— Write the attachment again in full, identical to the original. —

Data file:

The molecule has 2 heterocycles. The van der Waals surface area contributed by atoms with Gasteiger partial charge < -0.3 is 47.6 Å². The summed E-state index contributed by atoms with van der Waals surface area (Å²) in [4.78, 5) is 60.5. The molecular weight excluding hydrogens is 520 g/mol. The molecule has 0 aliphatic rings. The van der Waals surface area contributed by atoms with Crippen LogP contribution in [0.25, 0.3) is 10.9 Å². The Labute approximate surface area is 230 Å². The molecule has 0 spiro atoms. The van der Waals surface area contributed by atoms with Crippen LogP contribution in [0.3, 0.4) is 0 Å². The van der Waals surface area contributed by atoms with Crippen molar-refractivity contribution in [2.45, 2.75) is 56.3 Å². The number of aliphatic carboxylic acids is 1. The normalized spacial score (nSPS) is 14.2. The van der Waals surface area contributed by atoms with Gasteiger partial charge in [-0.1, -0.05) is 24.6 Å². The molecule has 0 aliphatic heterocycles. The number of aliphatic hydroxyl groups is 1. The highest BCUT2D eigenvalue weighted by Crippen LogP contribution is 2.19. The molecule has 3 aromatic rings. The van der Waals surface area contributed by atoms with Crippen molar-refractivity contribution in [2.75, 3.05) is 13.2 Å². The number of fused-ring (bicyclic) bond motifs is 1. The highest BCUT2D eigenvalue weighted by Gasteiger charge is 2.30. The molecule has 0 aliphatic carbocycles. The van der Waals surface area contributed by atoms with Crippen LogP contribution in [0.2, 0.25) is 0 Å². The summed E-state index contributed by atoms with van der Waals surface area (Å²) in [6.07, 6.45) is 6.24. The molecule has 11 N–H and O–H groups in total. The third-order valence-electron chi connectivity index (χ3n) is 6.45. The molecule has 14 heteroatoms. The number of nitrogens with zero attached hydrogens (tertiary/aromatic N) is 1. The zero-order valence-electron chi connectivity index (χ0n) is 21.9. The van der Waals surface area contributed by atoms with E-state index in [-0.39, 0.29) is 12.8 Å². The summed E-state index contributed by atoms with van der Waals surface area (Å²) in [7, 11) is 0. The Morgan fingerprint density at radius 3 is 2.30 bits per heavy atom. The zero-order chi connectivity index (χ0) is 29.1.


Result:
The molecule has 2 heterocycles. The van der Waals surface area contributed by atoms with Gasteiger partial charge < -0.3 is 47.6 Å². The summed E-state index contributed by atoms with van der Waals surface area (Å²) in [4.78, 5) is 60.5. The molecular weight excluding hydrogens is 520 g/mol. The molecule has 0 aliphatic rings. The van der Waals surface area contributed by atoms with Crippen LogP contribution in [0.25, 0.3) is 10.9 Å². The Labute approximate surface area is 230 Å². The molecule has 0 spiro atoms. The van der Waals surface area contributed by atoms with Crippen LogP contribution in [0.3, 0.4) is 0 Å². The van der Waals surface area contributed by atoms with Crippen molar-refractivity contribution in [2.45, 2.75) is 56.3 Å². The number of aliphatic carboxylic acids is 1. The normalized spacial score (nSPS) is 14.2. The van der Waals surface area contributed by atoms with Gasteiger partial charge in [-0.1, -0.05) is 24.6 Å². The molecule has 0 aliphatic heterocycles. The number of aliphatic hydroxyl groups is 1. The highest BCUT2D eigenvalue weighted by Crippen LogP contribution is 2.19. The molecule has 3 aromatic rings. The van der Waals surface area contributed by atoms with Crippen molar-refractivity contribution in [2.75, 3.05) is 13.2 Å². The number of fused-ring (bicyclic) bond motifs is 1. The highest BCUT2D eigenvalue weighted by Gasteiger charge is 2.30. The molecule has 0 aliphatic carbocycles. The van der Waals surface area contributed by atoms with Crippen LogP contribution in [0.2, 0.25) is 0 Å². The summed E-state index contributed by atoms with van der Waals surface area (Å²) in [6.07, 6.45) is 6.24. The molecule has 11 N–H and O–H groups in total. The third-order valence-electron chi connectivity index (χ3n) is 6.45. The molecule has 14 heteroatoms. The number of nitrogens with zero attached hydrogens (tertiary/aromatic N) is 1. The zero-order valence-electron chi connectivity index (χ0n) is 21.9. The van der Waals surface area contributed by atoms with E-state index in [-0.39, 0.29) is 12.8 Å². The summed E-state index contributed by atoms with van der Waals surface area (Å²) in [7, 11) is 0. The Morgan fingerprint density at radius 3 is 2.30 bits per heavy atom. The zero-order chi connectivity index (χ0) is 29.1.